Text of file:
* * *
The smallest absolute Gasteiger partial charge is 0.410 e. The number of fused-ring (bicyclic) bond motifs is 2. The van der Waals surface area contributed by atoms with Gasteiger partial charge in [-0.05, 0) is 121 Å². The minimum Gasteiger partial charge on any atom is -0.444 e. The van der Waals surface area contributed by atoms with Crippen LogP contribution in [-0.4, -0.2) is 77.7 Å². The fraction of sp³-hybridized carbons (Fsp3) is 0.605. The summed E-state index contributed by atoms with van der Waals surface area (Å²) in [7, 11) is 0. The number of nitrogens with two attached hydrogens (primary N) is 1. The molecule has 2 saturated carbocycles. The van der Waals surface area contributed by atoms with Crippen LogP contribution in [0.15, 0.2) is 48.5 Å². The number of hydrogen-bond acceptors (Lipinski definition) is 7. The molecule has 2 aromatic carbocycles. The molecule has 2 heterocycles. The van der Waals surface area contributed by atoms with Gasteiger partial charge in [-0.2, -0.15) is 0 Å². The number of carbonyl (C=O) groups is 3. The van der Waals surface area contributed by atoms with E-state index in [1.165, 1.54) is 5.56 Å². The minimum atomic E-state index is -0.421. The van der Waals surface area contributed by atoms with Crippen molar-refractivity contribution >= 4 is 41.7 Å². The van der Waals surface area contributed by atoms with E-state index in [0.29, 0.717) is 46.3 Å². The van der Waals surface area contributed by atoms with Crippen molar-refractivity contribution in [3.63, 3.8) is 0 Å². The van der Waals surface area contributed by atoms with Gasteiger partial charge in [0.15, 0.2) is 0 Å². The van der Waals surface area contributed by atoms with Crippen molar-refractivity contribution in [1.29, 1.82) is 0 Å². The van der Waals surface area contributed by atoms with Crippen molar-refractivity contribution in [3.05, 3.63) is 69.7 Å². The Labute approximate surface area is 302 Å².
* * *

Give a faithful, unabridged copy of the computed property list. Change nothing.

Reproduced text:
The smallest absolute Gasteiger partial charge is 0.410 e. The number of fused-ring (bicyclic) bond motifs is 2. The van der Waals surface area contributed by atoms with Gasteiger partial charge in [-0.05, 0) is 121 Å². The minimum Gasteiger partial charge on any atom is -0.444 e. The van der Waals surface area contributed by atoms with Crippen LogP contribution in [-0.4, -0.2) is 77.7 Å². The fraction of sp³-hybridized carbons (Fsp3) is 0.605. The summed E-state index contributed by atoms with van der Waals surface area (Å²) in [7, 11) is 0. The number of nitrogens with two attached hydrogens (primary N) is 1. The molecule has 2 saturated carbocycles. The van der Waals surface area contributed by atoms with Crippen LogP contribution in [0.15, 0.2) is 48.5 Å². The number of hydrogen-bond acceptors (Lipinski definition) is 7. The molecule has 2 aromatic carbocycles. The molecule has 2 heterocycles. The van der Waals surface area contributed by atoms with Gasteiger partial charge in [-0.2, -0.15) is 0 Å². The number of carbonyl (C=O) groups is 3. The van der Waals surface area contributed by atoms with E-state index in [1.165, 1.54) is 5.56 Å². The minimum atomic E-state index is -0.421. The van der Waals surface area contributed by atoms with Crippen molar-refractivity contribution >= 4 is 41.7 Å². The van der Waals surface area contributed by atoms with E-state index in [0.29, 0.717) is 46.3 Å². The van der Waals surface area contributed by atoms with Crippen molar-refractivity contribution in [3.63, 3.8) is 0 Å². The van der Waals surface area contributed by atoms with Gasteiger partial charge in [0.15, 0.2) is 0 Å². The van der Waals surface area contributed by atoms with Crippen molar-refractivity contribution in [1.29, 1.82) is 0 Å². The van der Waals surface area contributed by atoms with Crippen molar-refractivity contribution in [3.05, 3.63) is 69.7 Å². The Labute approximate surface area is 302 Å².